This short story of about 3,000 words was a finalist in the Wordstock Ten 2010 short fiction competition. Below is an excerpt.
You walk up to the driver’s side door of the car and try the handle. It’s locked, so you pad around your pockets. The muffled cries and thumps continue to emanate from the trunk. You hear the clink of metal as you are padding the left side of your chest. You reach inside the worn black leather jacket and pull out a set of keys. Angling toward the dim streetlight, you try to identify the key on the ring that might open this car. Trying to ignore the light maroon stains on your fingers, you separate the key with the pentagonal Dodge icon from the rest of the pack.
The key slides into the handle and turns, the locks slide up with a heavy chunk. Before opening the door, you pause to look back at the trunk. Walking around the car, you draw your hand across the curve of the back, coming to a rest at the same Dodge pentagon in the middle of the trunk door. The vehicle is filthy, and you’ve created a streak of smudged dirt with your hand. You pivot the pentagon, exposing the keyhole.
The thumping stops, and the trunk is silent save a barely-audible murmur. Perhaps they’ve exhausted themselves. The old K-car’s trunk can’t be air-tight. Whoever it is probably isn’t in life-threatening danger. Maybe they deserve it. Maybe they only got what’s comin’ to them. Or maybe they’re gonna get what’s comin’ to them.
An engine revs and a car peels through the intersection on the next block up. The slow thud of a bass line lingers longer than the sound of the engine. The noise of far-distant traffic carries on the light wind. Or maybe all you can hear is the wind itself. The wind and a whimpering murmur below you.
The streetlight above you flickers off and then on, changing between a shade of yellow and a shade of white, as if clearing its throat before continuing its incessant electrical hum.
Maybe you’re gonna get what’s comin’ to you.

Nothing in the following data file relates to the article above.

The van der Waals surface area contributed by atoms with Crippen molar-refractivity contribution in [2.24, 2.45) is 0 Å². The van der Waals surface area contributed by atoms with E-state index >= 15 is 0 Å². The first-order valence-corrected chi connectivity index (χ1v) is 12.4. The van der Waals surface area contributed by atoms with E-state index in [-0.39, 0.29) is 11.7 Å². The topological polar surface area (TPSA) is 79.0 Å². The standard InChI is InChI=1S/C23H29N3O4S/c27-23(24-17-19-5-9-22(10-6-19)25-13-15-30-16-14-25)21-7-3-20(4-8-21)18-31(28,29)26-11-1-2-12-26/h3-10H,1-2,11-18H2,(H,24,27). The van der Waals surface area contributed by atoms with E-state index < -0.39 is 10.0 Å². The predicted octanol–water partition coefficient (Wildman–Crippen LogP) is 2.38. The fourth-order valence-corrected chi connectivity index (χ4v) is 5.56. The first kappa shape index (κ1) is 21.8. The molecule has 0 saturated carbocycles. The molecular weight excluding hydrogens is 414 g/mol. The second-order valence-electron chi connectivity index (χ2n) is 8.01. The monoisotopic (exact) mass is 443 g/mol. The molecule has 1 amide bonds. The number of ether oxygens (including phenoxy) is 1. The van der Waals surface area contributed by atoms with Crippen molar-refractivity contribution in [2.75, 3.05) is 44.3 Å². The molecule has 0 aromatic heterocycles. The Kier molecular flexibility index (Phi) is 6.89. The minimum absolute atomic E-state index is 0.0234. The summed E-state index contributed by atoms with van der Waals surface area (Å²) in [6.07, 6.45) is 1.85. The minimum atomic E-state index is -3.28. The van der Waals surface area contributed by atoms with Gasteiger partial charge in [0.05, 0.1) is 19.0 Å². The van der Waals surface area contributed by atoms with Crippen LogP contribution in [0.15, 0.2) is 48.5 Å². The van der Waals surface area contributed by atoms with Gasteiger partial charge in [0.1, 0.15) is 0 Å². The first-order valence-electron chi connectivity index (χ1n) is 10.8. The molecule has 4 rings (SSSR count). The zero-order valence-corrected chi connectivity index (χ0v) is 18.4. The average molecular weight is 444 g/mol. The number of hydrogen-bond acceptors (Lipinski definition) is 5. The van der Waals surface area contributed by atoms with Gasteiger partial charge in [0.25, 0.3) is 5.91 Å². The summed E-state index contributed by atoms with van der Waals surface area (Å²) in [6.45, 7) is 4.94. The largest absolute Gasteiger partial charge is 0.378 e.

You stand in front of the payphone and pick change from among the lint in your right palm, the piece of paper crumpled in your left hand. The scrap has a number on it, but no name, just the letter ‘B’. It’s quiet on the dark street, and you can hear the faint murmur, the distant haunting, coming from the back of the car.
You drop in a few coins and dial the number. Three rings, then someone answers.
“Hey. Hello?” It’s a man’s voice. Not old, not young.
“Hey,” you reply. “Hey, B.”
“Who is this?” The handset of the old payphone is shit, and there’s a hiss behind the silence and a crackle accompanying the words.
“Hey, man.” You fumble over the words. “It’s, um. It’s me.”
There is a long pause. Before you can ask if anyone is there, the voice comes back. “So was the info good? Did you find it?”
There’s a sour tingle in the air, something you didn’t realize you were smelling until now, and you see the half-dry vomit at the edge of the sidewalk. “Yes,” you reply. It’s just a guess.
More silence. More hiss. “Did you,” the voice starts, then pauses again. “Did you take care of it?”
You turn to the car reflexively. You imagine opening up the trunk, and you try to envision what you might see. Whose face you might see. In your vision, the trunk opens slowly and there is a pool of blood, inches thick. The spare tire floats among white-fleshed limbs and the trunk light causes a gradient of color in the blood from light orange to dark brown. It foams and bubbles at the corners and ripples quietly in the middle.
The click of the phone breaks your vision. You’ve been disconnected. You thrust your hands deep into your pockets, both pants and jacket, but you can’t find any more change.
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